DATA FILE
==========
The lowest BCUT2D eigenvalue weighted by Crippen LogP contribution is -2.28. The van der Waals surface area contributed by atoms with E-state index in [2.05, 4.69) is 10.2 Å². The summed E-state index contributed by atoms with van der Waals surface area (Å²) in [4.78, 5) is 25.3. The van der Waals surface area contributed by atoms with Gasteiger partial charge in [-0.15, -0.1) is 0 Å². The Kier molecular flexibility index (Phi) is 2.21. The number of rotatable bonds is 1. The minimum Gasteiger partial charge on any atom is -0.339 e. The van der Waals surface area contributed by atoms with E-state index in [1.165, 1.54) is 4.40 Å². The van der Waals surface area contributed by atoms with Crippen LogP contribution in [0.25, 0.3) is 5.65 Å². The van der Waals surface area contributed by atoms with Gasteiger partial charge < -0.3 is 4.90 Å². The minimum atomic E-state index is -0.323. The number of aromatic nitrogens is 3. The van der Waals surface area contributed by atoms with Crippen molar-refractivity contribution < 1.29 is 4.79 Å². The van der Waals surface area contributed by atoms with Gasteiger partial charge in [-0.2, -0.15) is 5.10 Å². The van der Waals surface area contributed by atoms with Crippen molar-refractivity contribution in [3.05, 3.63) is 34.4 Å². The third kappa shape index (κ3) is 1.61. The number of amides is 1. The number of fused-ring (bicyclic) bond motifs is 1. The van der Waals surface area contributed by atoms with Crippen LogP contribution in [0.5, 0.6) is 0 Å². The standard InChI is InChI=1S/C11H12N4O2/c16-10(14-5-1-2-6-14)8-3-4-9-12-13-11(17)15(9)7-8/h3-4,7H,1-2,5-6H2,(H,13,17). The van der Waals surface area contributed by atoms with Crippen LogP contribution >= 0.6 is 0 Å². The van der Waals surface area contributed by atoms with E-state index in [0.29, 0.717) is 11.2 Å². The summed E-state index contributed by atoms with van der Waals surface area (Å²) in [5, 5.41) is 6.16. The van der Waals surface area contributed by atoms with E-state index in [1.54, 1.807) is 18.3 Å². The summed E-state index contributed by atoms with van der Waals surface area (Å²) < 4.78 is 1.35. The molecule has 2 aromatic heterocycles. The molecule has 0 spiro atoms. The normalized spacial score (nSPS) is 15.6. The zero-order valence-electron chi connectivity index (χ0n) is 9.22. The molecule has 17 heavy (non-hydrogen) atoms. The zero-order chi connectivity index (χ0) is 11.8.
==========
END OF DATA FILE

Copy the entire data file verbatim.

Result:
The lowest BCUT2D eigenvalue weighted by Crippen LogP contribution is -2.28. The van der Waals surface area contributed by atoms with E-state index in [2.05, 4.69) is 10.2 Å². The summed E-state index contributed by atoms with van der Waals surface area (Å²) in [4.78, 5) is 25.3. The van der Waals surface area contributed by atoms with Gasteiger partial charge in [-0.15, -0.1) is 0 Å². The Kier molecular flexibility index (Phi) is 2.21. The number of rotatable bonds is 1. The minimum Gasteiger partial charge on any atom is -0.339 e. The van der Waals surface area contributed by atoms with E-state index in [1.165, 1.54) is 4.40 Å². The van der Waals surface area contributed by atoms with Crippen LogP contribution in [0.25, 0.3) is 5.65 Å². The van der Waals surface area contributed by atoms with Gasteiger partial charge < -0.3 is 4.90 Å². The minimum atomic E-state index is -0.323. The number of aromatic nitrogens is 3. The van der Waals surface area contributed by atoms with Crippen molar-refractivity contribution < 1.29 is 4.79 Å². The van der Waals surface area contributed by atoms with Gasteiger partial charge in [-0.2, -0.15) is 5.10 Å². The van der Waals surface area contributed by atoms with Crippen molar-refractivity contribution in [3.05, 3.63) is 34.4 Å². The third kappa shape index (κ3) is 1.61. The number of amides is 1. The number of fused-ring (bicyclic) bond motifs is 1. The van der Waals surface area contributed by atoms with Crippen LogP contribution in [0.5, 0.6) is 0 Å². The standard InChI is InChI=1S/C11H12N4O2/c16-10(14-5-1-2-6-14)8-3-4-9-12-13-11(17)15(9)7-8/h3-4,7H,1-2,5-6H2,(H,13,17). The van der Waals surface area contributed by atoms with Crippen LogP contribution >= 0.6 is 0 Å². The van der Waals surface area contributed by atoms with E-state index in [0.29, 0.717) is 11.2 Å². The summed E-state index contributed by atoms with van der Waals surface area (Å²) in [5, 5.41) is 6.16. The van der Waals surface area contributed by atoms with E-state index in [1.54, 1.807) is 18.3 Å². The summed E-state index contributed by atoms with van der Waals surface area (Å²) < 4.78 is 1.35. The molecule has 2 aromatic heterocycles. The molecule has 0 spiro atoms. The normalized spacial score (nSPS) is 15.6. The zero-order valence-electron chi connectivity index (χ0n) is 9.22. The molecule has 17 heavy (non-hydrogen) atoms. The zero-order chi connectivity index (χ0) is 11.8.